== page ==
Halfway through NASCAR’s ten-race Chase for the Cup play-off with just five of a whopping 36 races to go and it looks like it’s going to be difficult for anyone to deflect Jimmie Johnson and his Hendrick Racing Chevrolet team from winning their third Sprint Cup championship in a row. If he pulls it off, the 33-year old Johnson will become the first man to win three consecutive NASCAR titles since Cale Yarborough turned the trick thirty years ago.
For most of this season Johnson was overshadowed by Kyle Busch who won race after race in each of NASCAR’s Cup, Nationwide and Truck divisions and established himself as the man to beat in one of Joe Gibbs Racing’s trio of Toyotas. But Busch, 23, stumbled badly in the opening three races of the Chase for the Cup, suffering mechanical problems in each race which dropped him to the tail of the twelve drivers who qualified for the championship play-off.
Meanwhile, Johnson finished second and fifth in the first two Chase races. Johnson then won in Kansas at the end of September, survived the traditional Talladega crash-fest the following week and faded to sixth at Charlotte last Saturday night after battling for the lead. More than in any other series, consistency is what it’s all about in NASCAR because every driver all the way down the field earns points and plenty of them, too.
With five races to go Johnson has amassed 5,878 points and leads the championship by 69 points from Charlotte winner Jeff Burton. The 41-year old Burton has raced Cup cars for fifteen years, the last four with Richard Childress’s three-car Chevrolet team. Burton has never won the championship. His best year was 2000 when he finished third while driving one of Jack Roush’s Fords. This year, Burton has been a model of consistency winning only once prior to his thoroughly deserved victory in last Saturday night’s 500-mile race at Charlotte. Burton is one of NASCAR’s most popular drivers and if he could eke-out the necessary points to beat Johnson to the championship he would be widely applauded.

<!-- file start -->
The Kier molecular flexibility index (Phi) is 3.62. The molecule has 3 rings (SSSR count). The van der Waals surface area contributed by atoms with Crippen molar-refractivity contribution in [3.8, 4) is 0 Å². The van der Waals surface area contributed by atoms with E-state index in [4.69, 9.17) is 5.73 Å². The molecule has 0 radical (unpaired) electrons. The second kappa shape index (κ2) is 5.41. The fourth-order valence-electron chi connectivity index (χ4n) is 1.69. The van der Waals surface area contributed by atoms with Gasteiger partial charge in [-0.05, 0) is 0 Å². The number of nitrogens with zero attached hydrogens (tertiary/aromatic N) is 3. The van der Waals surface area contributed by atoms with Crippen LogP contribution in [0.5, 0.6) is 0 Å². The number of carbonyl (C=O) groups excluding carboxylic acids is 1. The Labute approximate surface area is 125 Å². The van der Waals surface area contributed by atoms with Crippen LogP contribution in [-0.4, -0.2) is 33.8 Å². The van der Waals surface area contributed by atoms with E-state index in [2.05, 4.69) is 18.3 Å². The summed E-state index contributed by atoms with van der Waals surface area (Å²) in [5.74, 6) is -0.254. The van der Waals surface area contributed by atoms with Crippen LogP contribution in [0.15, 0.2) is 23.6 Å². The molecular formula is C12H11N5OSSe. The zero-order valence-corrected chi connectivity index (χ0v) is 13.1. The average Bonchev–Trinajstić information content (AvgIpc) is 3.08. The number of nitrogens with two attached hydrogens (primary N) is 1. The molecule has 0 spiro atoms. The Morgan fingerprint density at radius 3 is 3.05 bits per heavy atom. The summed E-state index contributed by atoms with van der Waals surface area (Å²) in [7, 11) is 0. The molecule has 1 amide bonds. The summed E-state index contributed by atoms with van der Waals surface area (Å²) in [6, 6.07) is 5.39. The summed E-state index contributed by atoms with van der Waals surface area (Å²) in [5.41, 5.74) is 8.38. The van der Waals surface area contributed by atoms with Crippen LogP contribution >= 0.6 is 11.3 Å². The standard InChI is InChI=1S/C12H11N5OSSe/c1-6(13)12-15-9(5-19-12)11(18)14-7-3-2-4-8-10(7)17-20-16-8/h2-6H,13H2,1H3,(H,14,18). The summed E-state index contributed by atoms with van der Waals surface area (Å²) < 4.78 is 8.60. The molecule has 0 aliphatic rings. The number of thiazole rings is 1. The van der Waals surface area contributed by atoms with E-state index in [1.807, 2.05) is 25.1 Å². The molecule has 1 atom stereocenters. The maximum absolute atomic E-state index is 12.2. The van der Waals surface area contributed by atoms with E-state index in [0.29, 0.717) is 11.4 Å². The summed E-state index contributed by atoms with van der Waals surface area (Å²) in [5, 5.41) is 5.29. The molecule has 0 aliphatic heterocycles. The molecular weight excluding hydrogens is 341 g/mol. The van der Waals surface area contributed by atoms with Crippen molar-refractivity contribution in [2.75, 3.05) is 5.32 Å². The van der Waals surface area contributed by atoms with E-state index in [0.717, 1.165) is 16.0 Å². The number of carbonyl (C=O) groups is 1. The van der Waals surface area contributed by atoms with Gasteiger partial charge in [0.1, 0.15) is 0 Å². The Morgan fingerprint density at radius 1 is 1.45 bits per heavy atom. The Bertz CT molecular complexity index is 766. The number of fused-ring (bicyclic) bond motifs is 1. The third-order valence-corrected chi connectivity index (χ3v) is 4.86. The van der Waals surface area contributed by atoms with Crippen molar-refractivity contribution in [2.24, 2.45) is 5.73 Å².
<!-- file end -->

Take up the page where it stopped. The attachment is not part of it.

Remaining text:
Also in with a chance to beat Johnson is Greg Biffle who won the first two Chase races last month at New Hampshire and Dover. Biffle, 38, drives one of five Roush Fenway Fords and after Charlotte he’s third in points, 86 behind leader Johnson. Biffle came to Cup racing late in his career and has driven for Roush the past six years, finishing second in the ‘05 championship.
Biffle’s team-mate Carl Edwards looked like a serious title threat until he triggered a huge multi-car shunt at Talladega then lost sixteen laps at Charlotte changing an ignition box. Edwards is currently fourth in points, 168 behind Johnson.
With 185 points for a win and 70 for finishing 31st, almost anything can happen. But it’s unlikely that either of fifth or sixth-placed Clint Bowyer or Kevin Harvick (Burton’s team-mates at Richard Childress) or former champions Tony Stewart and Jeff Gordon, who currently are seventh and eighth, will be able to muster any challenges for Johnson.
Mid-season phenomenon Kyle Busch finished fourth at Charlotte but he’s now 326 points behind in ninth place. Tenth in points at this stage is Dale Earnhardt Jr. who’s had a torrid time recently. Earnhardt was eliminated in a multi-car wreck at Talladega, and then blew a right front tyre at Charlotte. After repairs he returned to the track to finish 36th, forty-five laps behind, gathering as many of those precious points as possible.
NASCAR’s championship epic continues next weekend on the half-mile Martinsville bullring in Virginia followed on October 26 by the high-speed Atlanta Motor Speedway. The season concludes with successive races in November on the Texas Motor Speedway, Phoenix Raceway and Homestead-Miami Speedway